Adding a provision about equality to the nation-state law sounds innocuous because civic and political equality is already implicitly guaranteed through the 1992 Basic Law: Human Dignity and Liberty. Basic Laws are Israel’s closest approximation to constitutional legislation, and the 1992 law, which protects the “dignity of any person as such,” has been consistently interpreted by the courts as enshrining equality on the grounds that discrimination violates a person’s dignity. So what harm could it do to offer an explicit guarantee in the Basic Law: Israel as the Nation-State of the Jewish People?

The answer is that doing so would elevate Israel’s democratic character above its Jewish one. And that would negate the entire purpose of the nation-state law, which was to restore Israel’s Jewish character to parity with its democratic one—not superiority, but merely parity.

To understand why this is so, it’s first necessary to understand why adding an equality provision would violate basic constitutional logic. This argument was cogently made from the liberal side of the political spectrum by Haim Ramon, a former senior Labor Party Knesset member and former justice minister. Writing in Haaretz’s Hebrew edition last month, Ramon argued that if anyone thinks equality isn’t sufficiently protected by the Basic Law: Human Dignity and Liberty, they should work to amend that law rather than the nation-state law, as the former is where any provision on equality belongs.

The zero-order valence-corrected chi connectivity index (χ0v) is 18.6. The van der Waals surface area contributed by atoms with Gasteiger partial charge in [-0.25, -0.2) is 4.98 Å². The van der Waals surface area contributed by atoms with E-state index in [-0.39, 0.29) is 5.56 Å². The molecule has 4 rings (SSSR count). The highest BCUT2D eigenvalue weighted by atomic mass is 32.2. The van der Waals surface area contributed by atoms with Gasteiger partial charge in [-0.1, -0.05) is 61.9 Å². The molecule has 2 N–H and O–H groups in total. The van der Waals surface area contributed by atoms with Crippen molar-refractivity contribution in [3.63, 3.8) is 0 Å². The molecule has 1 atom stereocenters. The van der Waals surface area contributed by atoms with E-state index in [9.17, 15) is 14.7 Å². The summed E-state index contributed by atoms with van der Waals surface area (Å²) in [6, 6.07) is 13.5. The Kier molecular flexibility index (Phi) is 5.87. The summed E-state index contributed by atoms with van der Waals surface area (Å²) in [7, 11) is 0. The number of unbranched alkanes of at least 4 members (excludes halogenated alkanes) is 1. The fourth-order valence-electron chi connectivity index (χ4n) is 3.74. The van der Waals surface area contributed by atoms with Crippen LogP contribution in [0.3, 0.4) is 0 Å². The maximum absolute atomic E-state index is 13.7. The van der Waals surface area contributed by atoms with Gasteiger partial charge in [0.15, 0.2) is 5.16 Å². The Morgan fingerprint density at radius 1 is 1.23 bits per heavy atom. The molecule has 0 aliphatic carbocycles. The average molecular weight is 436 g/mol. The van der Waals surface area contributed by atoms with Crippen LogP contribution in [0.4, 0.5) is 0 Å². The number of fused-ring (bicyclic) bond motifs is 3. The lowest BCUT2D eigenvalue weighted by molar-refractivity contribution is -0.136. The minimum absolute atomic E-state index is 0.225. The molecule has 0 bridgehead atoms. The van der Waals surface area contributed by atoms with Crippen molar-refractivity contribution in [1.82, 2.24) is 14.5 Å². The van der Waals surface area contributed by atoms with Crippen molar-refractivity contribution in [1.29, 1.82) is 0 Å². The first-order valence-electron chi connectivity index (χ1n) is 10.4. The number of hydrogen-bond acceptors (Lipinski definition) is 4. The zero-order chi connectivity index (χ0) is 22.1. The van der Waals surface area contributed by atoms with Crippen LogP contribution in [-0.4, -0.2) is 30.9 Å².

This isn’t mere semantic quibbling. A constitution, being a country’s supreme instrument of governance, isn’t supposed to be a jumble of random provisions thrown together with no more thought than a monkey sitting at a keyboard might provide; it’s supposed to be a carefully crafted document. That’s why constitutions typically group all provisions relating to a given topic into a single article or chapter. Each article has equal status; none is more or less important than the others. And together, they create a comprehensive document that addresses all the basic questions of governance.